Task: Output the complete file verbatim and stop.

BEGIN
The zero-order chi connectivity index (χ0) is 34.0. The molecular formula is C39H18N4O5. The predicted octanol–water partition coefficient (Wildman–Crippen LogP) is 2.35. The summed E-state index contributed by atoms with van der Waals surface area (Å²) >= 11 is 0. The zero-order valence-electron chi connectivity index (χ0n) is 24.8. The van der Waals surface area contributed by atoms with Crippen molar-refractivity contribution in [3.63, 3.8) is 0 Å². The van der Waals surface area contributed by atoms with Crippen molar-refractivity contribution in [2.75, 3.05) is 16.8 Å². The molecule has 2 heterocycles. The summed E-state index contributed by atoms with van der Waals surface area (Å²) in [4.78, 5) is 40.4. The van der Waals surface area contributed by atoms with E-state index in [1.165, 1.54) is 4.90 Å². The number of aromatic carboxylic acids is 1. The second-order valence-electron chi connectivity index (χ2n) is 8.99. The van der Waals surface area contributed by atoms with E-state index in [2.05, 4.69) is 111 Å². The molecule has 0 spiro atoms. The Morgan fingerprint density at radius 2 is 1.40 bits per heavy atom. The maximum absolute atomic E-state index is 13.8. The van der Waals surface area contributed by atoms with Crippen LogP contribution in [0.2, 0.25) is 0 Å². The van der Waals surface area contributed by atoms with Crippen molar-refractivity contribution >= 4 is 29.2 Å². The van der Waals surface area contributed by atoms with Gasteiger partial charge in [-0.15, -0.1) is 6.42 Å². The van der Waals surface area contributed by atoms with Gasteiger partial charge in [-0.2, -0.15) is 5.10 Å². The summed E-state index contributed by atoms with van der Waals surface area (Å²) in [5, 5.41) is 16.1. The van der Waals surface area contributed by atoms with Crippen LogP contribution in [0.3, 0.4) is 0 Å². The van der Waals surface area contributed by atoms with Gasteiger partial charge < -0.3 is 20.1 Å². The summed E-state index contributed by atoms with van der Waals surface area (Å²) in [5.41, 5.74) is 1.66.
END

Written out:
The zero-order chi connectivity index (χ0) is 34.0. The molecular formula is C39H18N4O5. The predicted octanol–water partition coefficient (Wildman–Crippen LogP) is 2.35. The summed E-state index contributed by atoms with van der Waals surface area (Å²) >= 11 is 0. The zero-order valence-electron chi connectivity index (χ0n) is 24.8. The van der Waals surface area contributed by atoms with Crippen molar-refractivity contribution in [3.63, 3.8) is 0 Å². The van der Waals surface area contributed by atoms with Crippen molar-refractivity contribution in [2.75, 3.05) is 16.8 Å². The molecule has 2 heterocycles. The summed E-state index contributed by atoms with van der Waals surface area (Å²) in [4.78, 5) is 40.4. The van der Waals surface area contributed by atoms with E-state index in [1.165, 1.54) is 4.90 Å². The number of aromatic carboxylic acids is 1. The second-order valence-electron chi connectivity index (χ2n) is 8.99. The van der Waals surface area contributed by atoms with E-state index in [2.05, 4.69) is 111 Å². The molecule has 0 spiro atoms. The Morgan fingerprint density at radius 2 is 1.40 bits per heavy atom. The maximum absolute atomic E-state index is 13.8. The van der Waals surface area contributed by atoms with Crippen LogP contribution in [0.2, 0.25) is 0 Å². The van der Waals surface area contributed by atoms with Crippen molar-refractivity contribution >= 4 is 29.2 Å². The van der Waals surface area contributed by atoms with Gasteiger partial charge in [-0.15, -0.1) is 6.42 Å². The van der Waals surface area contributed by atoms with Gasteiger partial charge in [-0.2, -0.15) is 5.10 Å². The summed E-state index contributed by atoms with van der Waals surface area (Å²) in [5, 5.41) is 16.1. The van der Waals surface area contributed by atoms with Crippen LogP contribution in [0.3, 0.4) is 0 Å². The van der Waals surface area contributed by atoms with Gasteiger partial charge < -0.3 is 20.1 Å². The summed E-state index contributed by atoms with van der Waals surface area (Å²) in [5.41, 5.74) is 1.66.